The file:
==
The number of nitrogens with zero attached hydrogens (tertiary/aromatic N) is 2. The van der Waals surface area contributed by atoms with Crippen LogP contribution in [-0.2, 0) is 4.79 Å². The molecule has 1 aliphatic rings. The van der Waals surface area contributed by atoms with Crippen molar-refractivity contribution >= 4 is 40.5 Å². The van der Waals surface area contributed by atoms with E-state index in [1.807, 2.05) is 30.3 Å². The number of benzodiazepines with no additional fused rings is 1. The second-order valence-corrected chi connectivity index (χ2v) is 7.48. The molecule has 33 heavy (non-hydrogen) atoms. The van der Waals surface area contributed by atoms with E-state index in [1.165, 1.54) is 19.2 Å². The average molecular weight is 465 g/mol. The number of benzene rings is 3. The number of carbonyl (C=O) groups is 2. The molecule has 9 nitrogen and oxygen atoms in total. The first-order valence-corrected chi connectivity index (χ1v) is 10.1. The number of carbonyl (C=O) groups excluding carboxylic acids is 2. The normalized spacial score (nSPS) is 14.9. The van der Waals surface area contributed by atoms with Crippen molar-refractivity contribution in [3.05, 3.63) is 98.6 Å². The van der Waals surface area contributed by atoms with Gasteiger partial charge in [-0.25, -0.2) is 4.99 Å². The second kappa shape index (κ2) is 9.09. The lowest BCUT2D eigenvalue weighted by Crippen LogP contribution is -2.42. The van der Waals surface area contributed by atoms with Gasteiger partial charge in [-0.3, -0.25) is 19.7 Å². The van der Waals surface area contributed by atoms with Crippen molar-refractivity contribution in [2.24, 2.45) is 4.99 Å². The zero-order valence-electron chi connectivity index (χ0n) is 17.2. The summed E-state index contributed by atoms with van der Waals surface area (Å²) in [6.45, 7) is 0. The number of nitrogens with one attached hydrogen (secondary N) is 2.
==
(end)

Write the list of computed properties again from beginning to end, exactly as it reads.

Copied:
The number of nitrogens with zero attached hydrogens (tertiary/aromatic N) is 2. The van der Waals surface area contributed by atoms with Crippen LogP contribution in [-0.2, 0) is 4.79 Å². The molecule has 1 aliphatic rings. The van der Waals surface area contributed by atoms with Crippen molar-refractivity contribution >= 4 is 40.5 Å². The van der Waals surface area contributed by atoms with E-state index in [1.807, 2.05) is 30.3 Å². The number of benzodiazepines with no additional fused rings is 1. The second-order valence-corrected chi connectivity index (χ2v) is 7.48. The molecule has 33 heavy (non-hydrogen) atoms. The van der Waals surface area contributed by atoms with E-state index in [1.165, 1.54) is 19.2 Å². The average molecular weight is 465 g/mol. The number of benzene rings is 3. The number of carbonyl (C=O) groups is 2. The molecule has 9 nitrogen and oxygen atoms in total. The first-order valence-corrected chi connectivity index (χ1v) is 10.1. The number of carbonyl (C=O) groups excluding carboxylic acids is 2. The normalized spacial score (nSPS) is 14.9. The van der Waals surface area contributed by atoms with Crippen molar-refractivity contribution in [3.05, 3.63) is 98.6 Å². The van der Waals surface area contributed by atoms with Gasteiger partial charge in [-0.25, -0.2) is 4.99 Å². The second kappa shape index (κ2) is 9.09. The lowest BCUT2D eigenvalue weighted by Crippen LogP contribution is -2.42. The van der Waals surface area contributed by atoms with Gasteiger partial charge in [-0.3, -0.25) is 19.7 Å². The van der Waals surface area contributed by atoms with Crippen molar-refractivity contribution in [2.24, 2.45) is 4.99 Å². The zero-order valence-electron chi connectivity index (χ0n) is 17.2. The summed E-state index contributed by atoms with van der Waals surface area (Å²) in [6.45, 7) is 0. The number of nitrogens with one attached hydrogen (secondary N) is 2.